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In this season of National Artists, we at Holy Angel University would have wasted no time in nominating Vicente Alvarez Dizon to the nation’s highest honor for artists, like we nominated last year the eminent architect and fellow Kapampangan Jose Maria Velez Zaragoza. Except, of course, that Vicente Alvarez Dizon had died in 1947, long before the Order of National Artists was instituted in 1972.

The first National Artist for Painting that year was his friend Fernando Amorsolo. Vicente Alvarez Dizon would have richly deserved it, too, not only for the excellence of his art but also for his patriotism and the value of his legacy. If Amorsolo won first place at the New York’s World Fair in April 1939, Dizon also won first place at the San Francisco Golden Gate Exposition three months earlier, in February 1939, exactly 75 years ago this month. He bested no less than the surrealist painter Salvador Dali of Spain.

Dizon travelled to different provinces promoting art education in public schools. He actually pioneered the teaching of art education in the Philippines after realizing that although there were a lot of great Filipino artists, there weren’t enough Filipinos who knew how to appreciate art. He helped preserve our cultural heritage by researching and painting indigenous costumes. As an innovator, Dizon introduced the art of finger painting. He became the first Filipino elected to Yale’s exclusive fraternity of artists called Phi Alpha; the first Filipino artist invited to become a member of the National Geographic Society of America; and the first Filipino to become a member of the American Museum of National History. A man of many talents, he was also a museum administrator and a musician. He even won first place in a contest among players of musical instruments on NBC Radio in the United States.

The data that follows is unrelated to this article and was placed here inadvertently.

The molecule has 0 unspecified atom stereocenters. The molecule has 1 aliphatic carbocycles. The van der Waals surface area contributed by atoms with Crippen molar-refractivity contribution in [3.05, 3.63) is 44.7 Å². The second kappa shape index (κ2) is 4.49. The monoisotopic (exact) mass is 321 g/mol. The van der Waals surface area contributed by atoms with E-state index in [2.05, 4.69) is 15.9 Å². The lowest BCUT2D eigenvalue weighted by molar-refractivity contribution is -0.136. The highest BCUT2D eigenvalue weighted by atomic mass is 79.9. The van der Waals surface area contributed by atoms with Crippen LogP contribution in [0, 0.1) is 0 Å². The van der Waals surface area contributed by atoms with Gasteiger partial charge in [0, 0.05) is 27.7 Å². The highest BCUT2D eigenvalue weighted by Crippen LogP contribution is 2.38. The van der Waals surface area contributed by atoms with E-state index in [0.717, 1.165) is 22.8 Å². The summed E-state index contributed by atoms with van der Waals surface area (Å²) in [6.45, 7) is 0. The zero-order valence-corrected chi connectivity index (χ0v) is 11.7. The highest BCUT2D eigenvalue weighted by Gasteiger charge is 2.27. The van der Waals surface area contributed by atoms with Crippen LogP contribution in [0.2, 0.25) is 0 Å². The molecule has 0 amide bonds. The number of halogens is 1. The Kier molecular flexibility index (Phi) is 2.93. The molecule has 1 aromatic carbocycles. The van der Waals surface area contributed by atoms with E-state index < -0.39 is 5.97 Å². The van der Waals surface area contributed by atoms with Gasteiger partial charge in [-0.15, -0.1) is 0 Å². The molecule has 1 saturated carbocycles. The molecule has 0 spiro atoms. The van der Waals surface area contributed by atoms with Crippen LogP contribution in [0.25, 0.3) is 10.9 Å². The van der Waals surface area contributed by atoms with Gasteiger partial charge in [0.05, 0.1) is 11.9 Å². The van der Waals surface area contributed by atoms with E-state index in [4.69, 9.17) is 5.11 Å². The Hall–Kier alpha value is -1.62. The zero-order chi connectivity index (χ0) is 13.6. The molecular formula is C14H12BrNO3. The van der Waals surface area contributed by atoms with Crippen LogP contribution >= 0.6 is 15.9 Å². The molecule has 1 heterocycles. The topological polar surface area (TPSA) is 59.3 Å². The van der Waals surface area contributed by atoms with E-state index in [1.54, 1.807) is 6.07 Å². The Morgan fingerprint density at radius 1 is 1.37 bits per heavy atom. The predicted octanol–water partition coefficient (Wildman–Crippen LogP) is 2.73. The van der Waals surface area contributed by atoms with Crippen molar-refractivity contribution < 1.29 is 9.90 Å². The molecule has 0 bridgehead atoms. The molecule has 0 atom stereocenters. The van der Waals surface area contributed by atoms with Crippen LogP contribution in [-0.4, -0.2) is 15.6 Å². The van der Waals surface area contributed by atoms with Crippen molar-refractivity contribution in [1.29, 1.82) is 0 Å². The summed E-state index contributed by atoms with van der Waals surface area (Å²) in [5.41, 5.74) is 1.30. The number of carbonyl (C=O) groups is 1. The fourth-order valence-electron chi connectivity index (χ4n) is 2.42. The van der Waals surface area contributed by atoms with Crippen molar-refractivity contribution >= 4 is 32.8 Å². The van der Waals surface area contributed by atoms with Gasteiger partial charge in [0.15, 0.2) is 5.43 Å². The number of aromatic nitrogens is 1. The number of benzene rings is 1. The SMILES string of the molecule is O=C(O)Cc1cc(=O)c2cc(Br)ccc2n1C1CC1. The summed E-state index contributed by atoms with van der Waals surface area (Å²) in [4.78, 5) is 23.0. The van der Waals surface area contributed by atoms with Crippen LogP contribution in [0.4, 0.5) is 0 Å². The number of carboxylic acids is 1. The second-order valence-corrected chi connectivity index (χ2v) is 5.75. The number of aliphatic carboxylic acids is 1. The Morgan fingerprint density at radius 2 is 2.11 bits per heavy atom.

He would have accomplished so much more but Vicente Alvarez Dizon died after World War II here in Angeles, at age 42. Why his accomplishments and legacies remain obscure is one of the things that continue to baffle us, because other artists of lesser talent have become more famous and indeed, richer. We are happy that his son, Tatang Dan Dizon, and his daughter, Atsing Josie Henson, two accomplished artists themselves, have continued to hold the torch for their father. We Kapampangans owe it to Vicente Alvarez Dizon to let the whole country, and the world, know how great an artist he was. The book we are launching today is Atsing Josie’s loving tribute to her father, and a modest contribution to that effort. To our guests and especially our local artists, welcome to Holy Angel.

Date Posted: 02-10-2014